The Films

To give you a taste of the films to watch, see the fabulous selection of video previews and photos.


Director: Jiang Wen
China, 1994
Fiction, 134 minutes
Cast: Xia Yu, Ning Jing, Geng Le

For his directorial debut, Jiang Wen made a dramatic entrance into film. Adapted from Wild Beasts a novella written by Wang Shuo, a Beijing writer renowned for so-called ‘hoodlum literature’, In the Heat of the Sun recounts the story of teenager, Ma Xiaojun, growing up during the Cultural Revolution.

Sheltered from the turmoil raging throughout the country, Ma and his gang are locked within the military compound of their parents in the army. Free of parental supervision, the teenagers pursue their own revolution involving competing for girls and flexing their muscles.

In the Heat of the Sun Crew

Heat of the Sun Still


Director: Zhang Yimou
China, 1988
Fiction, 91 minutes
Cast: Jiang Wen, Gong Li

Projecting Zhang Yimou on the international festival stage, his directorial debut, adapted from a novel by Nobel Prize-winning author Mo Yan, features Jiang Wen’s early remarkable performance.

In the Shandong countryside of the 1930s, Jiu’er (Gong Li) becomes the wife of a wine distillery owner through an arranged marriage. After her husband’s death, she takes over the business and has to protect the distillery from local bandits amidst the threat of Japanese troops. Meanwhile she is ‘reclaimed’ by a man she had an encounter with some time ago.

Red Sorghum

Red Sorghum Shoot
Left to right: Gong Li, Mo Yan, Jiang Wen, Zhang Yimou


Director: Xie Fei
China, 1990
Fiction, 107 minutes
Cast : Jiang Wen, Cai Hongxiang, Cheng Li, Li Geng

Famous director Xie Fei’s dark fiction sets the stage for a dramatic performance from Jiang Wen, acting as an uneducated yet well-intentioned convict. The film was awarded a Silver Bear at the 40th Berlin International Film Festival in 1990.

After his release from labour camp, Li Huiqian (Jiang Wen) returns home to live with distant relatives. He tries to start his new life by setting up a business in Beijing, but struggles to adapt to a city that has changed enormously during his absence.

Black Snow Shoot
On set: Xie Fei and JIang Wen in the Beijing Hutongs


Director: Zhang Yimou
China, 1997
Fiction, 90 minutes
Cast: Jiang Wen, Li Baotian, Qu Ying

Zhang Yimou’s Keep Cool is set in modern day 1990s Beijing, in stark contrast to his previous allegorical period films that were emblematic of the Fifth Generation of Chinese filmmakers.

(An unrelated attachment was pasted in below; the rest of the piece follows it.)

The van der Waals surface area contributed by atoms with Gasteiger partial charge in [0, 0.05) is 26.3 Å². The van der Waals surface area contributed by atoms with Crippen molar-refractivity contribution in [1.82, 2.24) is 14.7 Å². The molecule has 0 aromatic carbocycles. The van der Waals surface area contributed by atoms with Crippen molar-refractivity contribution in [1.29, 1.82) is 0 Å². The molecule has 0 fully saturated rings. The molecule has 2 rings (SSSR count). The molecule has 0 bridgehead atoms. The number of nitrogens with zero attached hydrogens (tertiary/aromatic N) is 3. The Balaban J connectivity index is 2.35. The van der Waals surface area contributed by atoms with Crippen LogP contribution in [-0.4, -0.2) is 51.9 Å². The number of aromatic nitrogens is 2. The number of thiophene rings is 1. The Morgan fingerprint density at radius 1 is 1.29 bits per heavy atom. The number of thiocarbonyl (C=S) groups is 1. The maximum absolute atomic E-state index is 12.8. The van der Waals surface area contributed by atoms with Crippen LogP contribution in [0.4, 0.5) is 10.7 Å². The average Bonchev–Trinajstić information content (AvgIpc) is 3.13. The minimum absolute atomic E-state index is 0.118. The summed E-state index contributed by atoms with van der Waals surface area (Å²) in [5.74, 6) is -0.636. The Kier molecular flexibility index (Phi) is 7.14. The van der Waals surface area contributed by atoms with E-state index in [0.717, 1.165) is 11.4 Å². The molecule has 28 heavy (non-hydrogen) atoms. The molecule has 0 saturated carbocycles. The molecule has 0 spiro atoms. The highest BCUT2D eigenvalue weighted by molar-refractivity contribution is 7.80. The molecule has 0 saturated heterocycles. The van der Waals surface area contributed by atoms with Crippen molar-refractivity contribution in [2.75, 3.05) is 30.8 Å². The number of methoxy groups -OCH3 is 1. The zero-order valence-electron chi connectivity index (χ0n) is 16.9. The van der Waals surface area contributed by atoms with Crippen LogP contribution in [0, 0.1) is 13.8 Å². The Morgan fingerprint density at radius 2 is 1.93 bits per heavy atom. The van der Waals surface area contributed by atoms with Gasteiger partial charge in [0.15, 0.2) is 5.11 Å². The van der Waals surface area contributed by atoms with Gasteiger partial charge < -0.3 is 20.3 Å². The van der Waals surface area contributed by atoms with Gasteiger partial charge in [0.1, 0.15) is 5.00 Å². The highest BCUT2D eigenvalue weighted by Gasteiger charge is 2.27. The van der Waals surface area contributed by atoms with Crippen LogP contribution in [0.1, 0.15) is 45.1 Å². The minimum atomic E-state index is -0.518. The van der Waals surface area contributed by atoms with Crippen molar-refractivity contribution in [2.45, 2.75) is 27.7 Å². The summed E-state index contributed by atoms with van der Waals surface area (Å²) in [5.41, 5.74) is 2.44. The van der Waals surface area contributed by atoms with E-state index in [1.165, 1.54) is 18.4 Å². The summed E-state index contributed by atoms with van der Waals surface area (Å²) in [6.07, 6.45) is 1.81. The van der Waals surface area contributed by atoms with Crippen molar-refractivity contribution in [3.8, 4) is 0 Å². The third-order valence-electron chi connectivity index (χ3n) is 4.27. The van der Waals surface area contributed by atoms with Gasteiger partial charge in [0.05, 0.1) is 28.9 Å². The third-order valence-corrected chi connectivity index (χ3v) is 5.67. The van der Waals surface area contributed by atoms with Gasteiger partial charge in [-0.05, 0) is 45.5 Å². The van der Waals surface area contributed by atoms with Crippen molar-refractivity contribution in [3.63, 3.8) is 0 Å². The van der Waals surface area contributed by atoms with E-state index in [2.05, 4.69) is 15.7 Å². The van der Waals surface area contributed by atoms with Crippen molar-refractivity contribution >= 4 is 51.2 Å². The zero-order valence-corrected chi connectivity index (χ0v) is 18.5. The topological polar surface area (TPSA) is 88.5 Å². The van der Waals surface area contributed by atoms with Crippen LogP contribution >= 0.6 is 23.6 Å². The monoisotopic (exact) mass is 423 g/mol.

Discussing the film after its completion, Zhang Yimou expressed his satisfaction with Jiang Wen’s acting, describing him as ‘the best actor in China today’ (New York Times).
In this comedy, the hand-held camera follows bookseller Xiaoshuai (Jiang Wen) in his attempt to reconquer his ex-girlfriend An Hong.

Keep Cool Still

Keep Cool Shoot
On Set: Zhang Yimou and Jiang Wen



Director: Jiang Wen
China, 2000
Fiction, 139 minutes
Cast: Jiang Wen, Teruyuki Kagawa, Jiang Hongbo


Based on an adaptation of the novella Shengcun by You Fengwei, Devils on the Doorstep is Jiang Wen’s second feature. This black comedy set during the Japanese occupation represents his satirical and fast-paced style.

Village peasant Ma Dasan (Jiang Wen) is put in the dangerous position of guarding and interrogating two Japanese prisoners in his home until the New Year by an anonymous gunman. When the gunman does not return, the townspeople are faced with a dilemma.

Cannes 2000
Film crew at Cannes, 2000

Devils on the Doorstep


Director: Lu Chuan
China, 2002
Fiction, 90 minutes
Cast: Jiang Wen, Ning Jing, Liu Xiaoning

This debut feature by director Lu Chuan was also the first digital screening in China upon its release in Shanghai in 2002.

After a night’s drinking at his sister’s wedding, policeman Ma Shan (Jiang Wen) wakes up to find out his gun has been stolen. He then sets out on a quest to recover it, retracing his steps on the night and interrogating guests.

Along the way, Ma meets his former girlfriend, Li Xiaomeng, played by Ning Jing who starred as the mysterious Milan in Jiang Wen’s directorial debut In the Heat of the Sun.

Missing Gun Still

Missing Gun Still


Director: Gareth Edwards
USA, 2016
Action, Science-fiction, 133 minutes
Cast: Felicity Jones, Diego Luna, Jiang Wen

In this Star Wars episode situated between the original 1980s trilogy and newest sequels, Jiang Wen embodies Baze Malbus, a Guardian of the Whills who accompanies Jyn, the daughter of the master engineer of the Death Star, in her quest to steal the blueprint of this intergalactic weapon.

Next to his companion, the poised and spiritual Chirrut Îmwe (Donnie Yen), he is a hard-boiled character quick to reach for his machine gun.

Rogue One

Shooting Rogue One

Here is a little interview of Jiang Wen and his co-star Donnie Yen about the shooting of Rogue One: A Star Wars Story